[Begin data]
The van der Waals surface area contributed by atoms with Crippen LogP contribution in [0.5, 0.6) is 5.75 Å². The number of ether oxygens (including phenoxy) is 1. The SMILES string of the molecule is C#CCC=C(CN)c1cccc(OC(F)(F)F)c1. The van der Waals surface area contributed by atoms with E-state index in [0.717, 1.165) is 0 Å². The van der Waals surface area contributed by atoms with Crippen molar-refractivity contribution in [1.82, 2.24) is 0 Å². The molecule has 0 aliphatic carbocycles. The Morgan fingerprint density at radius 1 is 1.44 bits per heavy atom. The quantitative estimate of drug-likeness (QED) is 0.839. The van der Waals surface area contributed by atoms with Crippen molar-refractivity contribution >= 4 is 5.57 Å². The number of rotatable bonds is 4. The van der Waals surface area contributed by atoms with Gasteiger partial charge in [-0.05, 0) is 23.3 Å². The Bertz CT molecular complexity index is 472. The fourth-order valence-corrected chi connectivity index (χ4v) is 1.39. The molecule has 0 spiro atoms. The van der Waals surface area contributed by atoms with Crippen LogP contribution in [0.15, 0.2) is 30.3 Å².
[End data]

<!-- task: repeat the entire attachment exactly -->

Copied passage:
The van der Waals surface area contributed by atoms with Crippen LogP contribution in [0.5, 0.6) is 5.75 Å². The number of ether oxygens (including phenoxy) is 1. The SMILES string of the molecule is C#CCC=C(CN)c1cccc(OC(F)(F)F)c1. The van der Waals surface area contributed by atoms with E-state index in [0.717, 1.165) is 0 Å². The van der Waals surface area contributed by atoms with Crippen molar-refractivity contribution in [1.82, 2.24) is 0 Å². The molecule has 0 aliphatic carbocycles. The Morgan fingerprint density at radius 1 is 1.44 bits per heavy atom. The quantitative estimate of drug-likeness (QED) is 0.839. The van der Waals surface area contributed by atoms with Crippen molar-refractivity contribution >= 4 is 5.57 Å². The number of rotatable bonds is 4. The van der Waals surface area contributed by atoms with Gasteiger partial charge in [-0.05, 0) is 23.3 Å². The Bertz CT molecular complexity index is 472. The fourth-order valence-corrected chi connectivity index (χ4v) is 1.39. The molecule has 0 spiro atoms. The van der Waals surface area contributed by atoms with Crippen LogP contribution in [0.15, 0.2) is 30.3 Å².